Media Fortune Fame & Folly

Why magazines are the new trophy assets

The Atlantic is the 164-year-old US political, scientific and literary magazine that once campaigned for the abolition of slavery and featured the writings of Ernest Hemingway and Mark Twain.

Ironically, the liberal print-digital brand also benefitted from Donald Trump’s presidency. Whether audiences were thrilled or infuriated by the former president, the sheer volume of comment pouring daily from the White House was good for the news business. At a time when traditional news brands had collectively realised their future depended on readership not advertising revenues and on subscriptions not casual sales, the New York Times, Washington Post – and The Atlantic – grew strongly, especially when the president chose to attack them individually.

Just ahead of the November election, Trump slammed The Atlantic as “a third-rate magazine that’s not going to be in business much longer”, after it reported he had denigrated dead American soldiers as “losers”. The story struck a nerve with the president – and with readers.

The following month, it added some 60k new paid subscribers – probably the best month since the start of its paywall in 2019 which is believed to have added a total of 400k subscribers. The Atlantic now has some 650k subscribers print and digital subscribers. Like the New York Times, The Atlantic benefitted substantially from the “Trump bump”.

But that is only part of the story of the three years since 2017 when majority control of The Atlantic was acquired by Emerson Collective, the “social impact” organisation led by Laurene Powell Jobs, gilded widow of Apple founder Steve Jobs. It is believed to have paid David Bradley about $110m for 70% of the company which was believed to have been making profits of some $10m – equivalent to what Bradley had paid for the then Atlantic Monthly back in 1999. But that was then.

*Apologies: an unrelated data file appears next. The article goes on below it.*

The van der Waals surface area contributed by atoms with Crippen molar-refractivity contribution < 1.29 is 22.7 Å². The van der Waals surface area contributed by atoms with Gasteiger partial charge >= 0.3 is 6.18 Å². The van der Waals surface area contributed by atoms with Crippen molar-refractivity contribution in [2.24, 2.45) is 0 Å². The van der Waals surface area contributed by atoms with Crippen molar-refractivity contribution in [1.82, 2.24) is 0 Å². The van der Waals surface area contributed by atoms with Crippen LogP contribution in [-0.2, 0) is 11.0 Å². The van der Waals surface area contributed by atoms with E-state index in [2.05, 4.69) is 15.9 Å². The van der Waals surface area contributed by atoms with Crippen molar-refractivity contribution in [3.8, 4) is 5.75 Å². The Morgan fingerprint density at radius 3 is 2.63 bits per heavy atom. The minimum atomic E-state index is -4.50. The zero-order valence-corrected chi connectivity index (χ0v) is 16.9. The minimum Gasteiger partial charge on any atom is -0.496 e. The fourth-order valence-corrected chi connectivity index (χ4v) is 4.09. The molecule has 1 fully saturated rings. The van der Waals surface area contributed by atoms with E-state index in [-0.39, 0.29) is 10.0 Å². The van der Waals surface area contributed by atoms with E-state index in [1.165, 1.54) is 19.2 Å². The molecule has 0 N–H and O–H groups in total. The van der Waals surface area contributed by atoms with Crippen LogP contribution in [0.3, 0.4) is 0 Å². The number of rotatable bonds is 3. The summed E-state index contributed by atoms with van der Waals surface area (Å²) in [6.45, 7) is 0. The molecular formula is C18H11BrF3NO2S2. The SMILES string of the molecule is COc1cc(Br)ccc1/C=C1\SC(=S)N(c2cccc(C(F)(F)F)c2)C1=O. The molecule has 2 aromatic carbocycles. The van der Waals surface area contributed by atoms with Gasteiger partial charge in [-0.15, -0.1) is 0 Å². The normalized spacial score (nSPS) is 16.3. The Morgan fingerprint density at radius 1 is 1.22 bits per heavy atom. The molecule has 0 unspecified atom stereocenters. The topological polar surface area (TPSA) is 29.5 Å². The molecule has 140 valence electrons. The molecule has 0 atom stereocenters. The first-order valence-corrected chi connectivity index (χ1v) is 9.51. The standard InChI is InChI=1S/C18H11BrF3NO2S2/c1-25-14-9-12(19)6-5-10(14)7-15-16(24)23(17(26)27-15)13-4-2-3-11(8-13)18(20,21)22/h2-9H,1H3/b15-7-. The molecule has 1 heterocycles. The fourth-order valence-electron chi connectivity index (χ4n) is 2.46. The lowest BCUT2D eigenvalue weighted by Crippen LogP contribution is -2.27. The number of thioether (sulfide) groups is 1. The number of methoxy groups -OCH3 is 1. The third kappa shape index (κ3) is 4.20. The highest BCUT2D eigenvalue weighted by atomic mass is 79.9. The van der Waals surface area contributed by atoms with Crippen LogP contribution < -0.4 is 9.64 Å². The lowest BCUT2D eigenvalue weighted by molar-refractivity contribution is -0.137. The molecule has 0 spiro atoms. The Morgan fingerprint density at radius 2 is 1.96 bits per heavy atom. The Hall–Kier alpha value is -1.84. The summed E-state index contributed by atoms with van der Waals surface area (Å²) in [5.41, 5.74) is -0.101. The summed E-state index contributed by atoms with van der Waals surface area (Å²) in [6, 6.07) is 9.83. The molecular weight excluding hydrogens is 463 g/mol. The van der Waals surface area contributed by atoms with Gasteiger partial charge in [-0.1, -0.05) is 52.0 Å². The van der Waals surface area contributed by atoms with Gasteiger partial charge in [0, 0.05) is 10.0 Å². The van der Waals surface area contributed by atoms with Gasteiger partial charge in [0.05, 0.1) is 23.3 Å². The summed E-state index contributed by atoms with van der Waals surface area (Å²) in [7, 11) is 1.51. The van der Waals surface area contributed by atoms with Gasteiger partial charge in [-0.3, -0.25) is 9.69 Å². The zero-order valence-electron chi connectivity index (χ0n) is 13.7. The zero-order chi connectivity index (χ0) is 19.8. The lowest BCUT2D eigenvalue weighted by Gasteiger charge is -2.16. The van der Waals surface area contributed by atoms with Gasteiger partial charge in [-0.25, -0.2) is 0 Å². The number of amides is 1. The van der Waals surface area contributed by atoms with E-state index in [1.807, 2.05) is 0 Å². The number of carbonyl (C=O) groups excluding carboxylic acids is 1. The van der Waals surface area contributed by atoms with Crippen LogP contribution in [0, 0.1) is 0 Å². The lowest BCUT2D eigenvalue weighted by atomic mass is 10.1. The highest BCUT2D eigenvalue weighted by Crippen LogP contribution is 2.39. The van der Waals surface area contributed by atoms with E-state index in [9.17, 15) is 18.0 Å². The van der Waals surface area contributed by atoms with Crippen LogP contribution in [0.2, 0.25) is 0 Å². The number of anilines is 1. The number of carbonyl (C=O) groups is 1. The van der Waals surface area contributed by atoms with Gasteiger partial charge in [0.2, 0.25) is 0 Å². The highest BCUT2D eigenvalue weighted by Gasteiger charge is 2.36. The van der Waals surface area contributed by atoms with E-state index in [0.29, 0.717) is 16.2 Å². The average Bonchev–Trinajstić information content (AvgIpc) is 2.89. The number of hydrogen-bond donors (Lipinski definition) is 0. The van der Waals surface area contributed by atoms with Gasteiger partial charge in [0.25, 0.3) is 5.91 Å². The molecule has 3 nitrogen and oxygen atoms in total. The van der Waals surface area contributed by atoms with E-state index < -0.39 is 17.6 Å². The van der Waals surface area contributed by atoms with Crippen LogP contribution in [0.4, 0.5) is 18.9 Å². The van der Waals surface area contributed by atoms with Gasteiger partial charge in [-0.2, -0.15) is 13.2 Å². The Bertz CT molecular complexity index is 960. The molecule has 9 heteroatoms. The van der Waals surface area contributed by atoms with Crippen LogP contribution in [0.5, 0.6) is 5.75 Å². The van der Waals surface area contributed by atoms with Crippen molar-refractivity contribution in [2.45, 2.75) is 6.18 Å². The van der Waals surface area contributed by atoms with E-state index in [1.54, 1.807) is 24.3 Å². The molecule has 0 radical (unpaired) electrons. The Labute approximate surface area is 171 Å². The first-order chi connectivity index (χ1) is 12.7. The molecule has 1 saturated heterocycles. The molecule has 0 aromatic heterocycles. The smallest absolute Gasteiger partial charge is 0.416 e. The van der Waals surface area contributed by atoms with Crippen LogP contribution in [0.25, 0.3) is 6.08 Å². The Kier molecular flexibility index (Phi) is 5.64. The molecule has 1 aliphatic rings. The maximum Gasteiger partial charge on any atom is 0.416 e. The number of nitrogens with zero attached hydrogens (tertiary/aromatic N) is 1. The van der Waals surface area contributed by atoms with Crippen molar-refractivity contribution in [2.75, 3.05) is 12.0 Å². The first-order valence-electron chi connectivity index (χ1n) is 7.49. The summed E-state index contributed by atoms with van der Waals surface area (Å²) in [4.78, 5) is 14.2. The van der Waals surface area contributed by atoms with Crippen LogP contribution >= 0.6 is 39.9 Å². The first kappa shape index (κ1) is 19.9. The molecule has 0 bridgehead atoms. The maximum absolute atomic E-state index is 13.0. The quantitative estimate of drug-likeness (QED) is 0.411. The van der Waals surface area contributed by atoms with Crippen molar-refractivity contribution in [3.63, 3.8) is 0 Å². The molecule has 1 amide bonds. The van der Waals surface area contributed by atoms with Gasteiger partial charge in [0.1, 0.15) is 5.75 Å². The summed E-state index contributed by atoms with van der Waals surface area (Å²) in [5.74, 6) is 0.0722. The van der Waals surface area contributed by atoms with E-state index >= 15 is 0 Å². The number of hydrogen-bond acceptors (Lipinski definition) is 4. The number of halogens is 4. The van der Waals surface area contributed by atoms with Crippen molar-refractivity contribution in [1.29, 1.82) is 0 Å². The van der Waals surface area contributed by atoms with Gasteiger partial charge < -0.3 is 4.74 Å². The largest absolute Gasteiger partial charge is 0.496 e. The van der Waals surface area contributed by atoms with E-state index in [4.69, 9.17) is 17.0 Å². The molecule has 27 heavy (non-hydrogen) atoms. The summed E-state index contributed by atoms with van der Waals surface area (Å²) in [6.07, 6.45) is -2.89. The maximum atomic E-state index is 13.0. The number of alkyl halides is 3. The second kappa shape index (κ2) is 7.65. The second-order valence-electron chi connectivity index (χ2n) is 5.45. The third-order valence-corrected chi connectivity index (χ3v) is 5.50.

Its been an eventful four years for Emerson, which was actually named after one of The Atlantic founders, Ralph Waldo Emerson:

  • Up to 100 (30%) additional recruits, among them reporters and engineers
  • Introduction of the paywall: $59.99 for print-digital and $49.99 for digital-only
  • 68 laid-off (17% of the workforce) during the pandemic
  • Losses believed to be more than $20m in 2020, exacerbated by cancelled advertising and live events
  • 2021 appointment of Nicholas Thompson as editor in chief from Condé Nast’s Wired magazine. He had been credited also with the successful introduction of a paywall on the New Yorker.

The lay-offs and the manner in which they were announced upset employees and seemed to underline the mixed blessing of a philanthropic owner which has invested in media business (including Concordia movies, Axios, and Gimlet podcasts) as often as non-profits like Mother Jones, ProPublica, Texas Observer and journalism organisations. Given its erratic trading history and also Emerson’s decision itself to ramp up the costs before the pandemic struck, no one is sure whether Powell Jobs sees The Atlantic more as a charity or a business.

But the experience serves to highlight some basic truths about the magazine market, which may be divided into three:

  • Mass market: Traditional, advertising-dependant brands for which magazines may eventually be much less important in the future than, say, e-commerce, digital services, or broadcast. This might apply to the wide range of magazines in entertainment and lifestyle. Even in major sectors like homecare, the brands may eventually be much less concerned with magazine-like content, in print or digital. They may have better ways to make money.
  • Specialist: Sports, hobby, craft and technical magazines may benefit both from ‘slow’ print and live digital content. Many of these “for enthusiasts by enthusiasts” brands will continue to make good money from magazine content as well as other products and services.